Back to basics

by Gemma Giménez Papiol

Some months ago I returned from a 2 year period spent overseas, in a foreign country with a different language and usage. It was in the Southern Hemisphere, so I had to add a kind of “season lag” to the well known jet lag. I felt a bit funny during the first year, when Christmas was in summertime and it was warm, nice and sunny, in contrast to all  TV shows, movies and carols dealing with Santa, White Christmas and all the stereotypes of a Northern hemisphere winter. The second year I was not so puzzling. Besides this “shock” due to the natural re-adjustment of my inner clock, there were no major language or cultural shocks, and my adaptation to the new country, culture and work mates was as smooth and easy as it can be. Physically speaking it was the first time I had moved, but it was not as tricky as my previous move, when I didn’t change country, but I changed between closely related research topics.

Shortly before the end of my PhD I had the opportunity to change my research line. It was in the same main field (marine environment and aquaculture), and I already knew I liked research enough to have a go and make it my professional activity despite its difficulties and uncertainty. I had the necessary basic skills to succeed: organisation, willingness to keep on learning, critical thought, enthusiasm, good communication and interactions with other researchers. Although I was a bit scared, I prepared myself for difficulties in new lab protocols, equipment, and other research-related challenges, and I took the chance. I was lucky to have the support from my work team, from the students to the unit manager, which gave me the confidence to try and fail - hence I tried a lot, and I didn’t fail that much. But, one of the unexpected lessons I learned from this experience was realizing how different the meaning of words are in different research lines, even two are so closely related, and how it can impair the communication between scientists, even when we are using the same language and have a similar background and culture. I had been warned about communicating with a general audience or a multicultural forum, but I needed a first hand experience to grow sensitive about it.

I’m not talking about technical vocabulary; everybody knows what I mean when I say “microscope”, or if you google it you’ll find one or more definitions. Instead, I talk about basic concepts and acronyms that we too easily assume are well known, therefore we use them extensively in our jargon and we do not bother to put them into context. For instance, “PSP”: in a non-scientific context, can mean a popular videogame platform or any one of more than 250 definitions found in a quick search. In marine sciences PSP is a poisoning due to the consumption of shellfish containing toxins produced by specific microalgae; in medicine it can be a neurological condition (unrelated to the previous poisoning); in chemistry it is a polysaccharide peptide with different applications; and so on.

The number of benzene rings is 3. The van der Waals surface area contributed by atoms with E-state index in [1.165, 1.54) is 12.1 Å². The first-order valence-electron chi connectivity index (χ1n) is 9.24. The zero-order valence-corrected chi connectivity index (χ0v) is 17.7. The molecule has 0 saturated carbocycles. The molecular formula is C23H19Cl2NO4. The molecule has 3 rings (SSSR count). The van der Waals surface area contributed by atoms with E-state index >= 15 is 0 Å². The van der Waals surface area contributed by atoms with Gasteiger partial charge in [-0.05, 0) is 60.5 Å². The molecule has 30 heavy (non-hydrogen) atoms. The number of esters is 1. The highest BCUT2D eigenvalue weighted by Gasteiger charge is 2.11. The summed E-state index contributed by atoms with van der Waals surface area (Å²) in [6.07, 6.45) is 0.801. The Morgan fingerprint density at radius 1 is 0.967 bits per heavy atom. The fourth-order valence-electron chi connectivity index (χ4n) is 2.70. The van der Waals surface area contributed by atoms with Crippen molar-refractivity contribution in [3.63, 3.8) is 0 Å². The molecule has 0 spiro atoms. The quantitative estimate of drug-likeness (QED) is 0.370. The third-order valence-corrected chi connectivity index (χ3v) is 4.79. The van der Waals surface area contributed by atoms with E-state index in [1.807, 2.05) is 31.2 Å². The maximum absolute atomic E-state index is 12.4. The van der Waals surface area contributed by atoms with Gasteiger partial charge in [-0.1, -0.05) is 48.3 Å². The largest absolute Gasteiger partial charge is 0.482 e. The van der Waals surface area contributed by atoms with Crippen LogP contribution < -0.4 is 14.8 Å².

And as for the basic concepts such as big/small, short/long, few/a lot, etc.; we all know “big” doesn’t mean the same for a geologist than for a nanoscientist, but it does not mean the same neither between two geologists working in different research lines. In the first conversations and meetings with my work mates, shortly after my research line shifted, I kept a poker face while they were excited with the values of the concentration of a compound, or the size of something; while my mind was  wondering “does it mean it is... a lot? ...not that much? ...what?”. I only knew for sure it was not normal, but I didn’t know by heart what was normal in that specific case. I knew I had settled in the new line when my brain “automatically” understood, without further explanations, the meaning of these values, not as bare data but how they fit into the research field; then I was comfortable and confident because I had the right coordinates to navigate in it properly.

I think this small gap leads to a lack of empathy between researchers devoted to different disciplines. We all know how important our research topics, but sometimes we overlook the importance of other research lines and fields. If we don’t know what it MEANS for our colleague, we won’t care about it. That is what I keep in mind when talking with other researchers, or attending seminars, especially if they are from other research lines. I try to walk in their shoes (as much as I can) before assuming they have the same “coordinates” as I do. In group meetings or small committee conversations I’m not afraid of asking, and I’m happy to explain as many things as required. And, I keep my brain trained and open by attending public seminars with subjects not related to my research; usually, if the speaker is good, I can follow it quite easily, but if the talk is a bit specialised, I reach a point from where, I can’t go beyond. No worries: I am happy to keep on learning!

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